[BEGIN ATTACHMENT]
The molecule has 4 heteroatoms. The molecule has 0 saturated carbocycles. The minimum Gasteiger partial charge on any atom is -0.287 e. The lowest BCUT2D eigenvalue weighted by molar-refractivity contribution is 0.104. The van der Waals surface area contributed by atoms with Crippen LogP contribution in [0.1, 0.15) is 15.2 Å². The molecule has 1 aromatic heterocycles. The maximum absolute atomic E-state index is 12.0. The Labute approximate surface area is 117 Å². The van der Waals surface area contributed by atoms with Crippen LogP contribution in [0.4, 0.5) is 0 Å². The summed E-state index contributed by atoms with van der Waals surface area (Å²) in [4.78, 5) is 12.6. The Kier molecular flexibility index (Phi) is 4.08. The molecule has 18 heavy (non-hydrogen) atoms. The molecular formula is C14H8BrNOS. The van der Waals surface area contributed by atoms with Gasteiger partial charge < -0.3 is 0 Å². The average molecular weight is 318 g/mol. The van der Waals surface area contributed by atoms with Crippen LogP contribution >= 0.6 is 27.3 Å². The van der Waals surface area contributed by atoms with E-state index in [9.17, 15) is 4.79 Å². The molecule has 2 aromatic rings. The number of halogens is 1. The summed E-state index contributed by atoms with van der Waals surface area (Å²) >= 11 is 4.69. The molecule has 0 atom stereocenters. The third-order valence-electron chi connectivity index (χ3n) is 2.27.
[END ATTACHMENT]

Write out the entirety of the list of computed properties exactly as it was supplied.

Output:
The molecule has 4 heteroatoms. The molecule has 0 saturated carbocycles. The minimum Gasteiger partial charge on any atom is -0.287 e. The lowest BCUT2D eigenvalue weighted by molar-refractivity contribution is 0.104. The van der Waals surface area contributed by atoms with Crippen LogP contribution in [0.1, 0.15) is 15.2 Å². The molecule has 1 aromatic heterocycles. The maximum absolute atomic E-state index is 12.0. The Labute approximate surface area is 117 Å². The van der Waals surface area contributed by atoms with Crippen LogP contribution in [0.4, 0.5) is 0 Å². The summed E-state index contributed by atoms with van der Waals surface area (Å²) in [4.78, 5) is 12.6. The Kier molecular flexibility index (Phi) is 4.08. The molecule has 18 heavy (non-hydrogen) atoms. The molecular formula is C14H8BrNOS. The van der Waals surface area contributed by atoms with Gasteiger partial charge < -0.3 is 0 Å². The average molecular weight is 318 g/mol. The van der Waals surface area contributed by atoms with Crippen LogP contribution >= 0.6 is 27.3 Å². The van der Waals surface area contributed by atoms with E-state index in [9.17, 15) is 4.79 Å². The molecule has 2 aromatic rings. The number of halogens is 1. The summed E-state index contributed by atoms with van der Waals surface area (Å²) >= 11 is 4.69. The molecule has 0 atom stereocenters. The third-order valence-electron chi connectivity index (χ3n) is 2.27.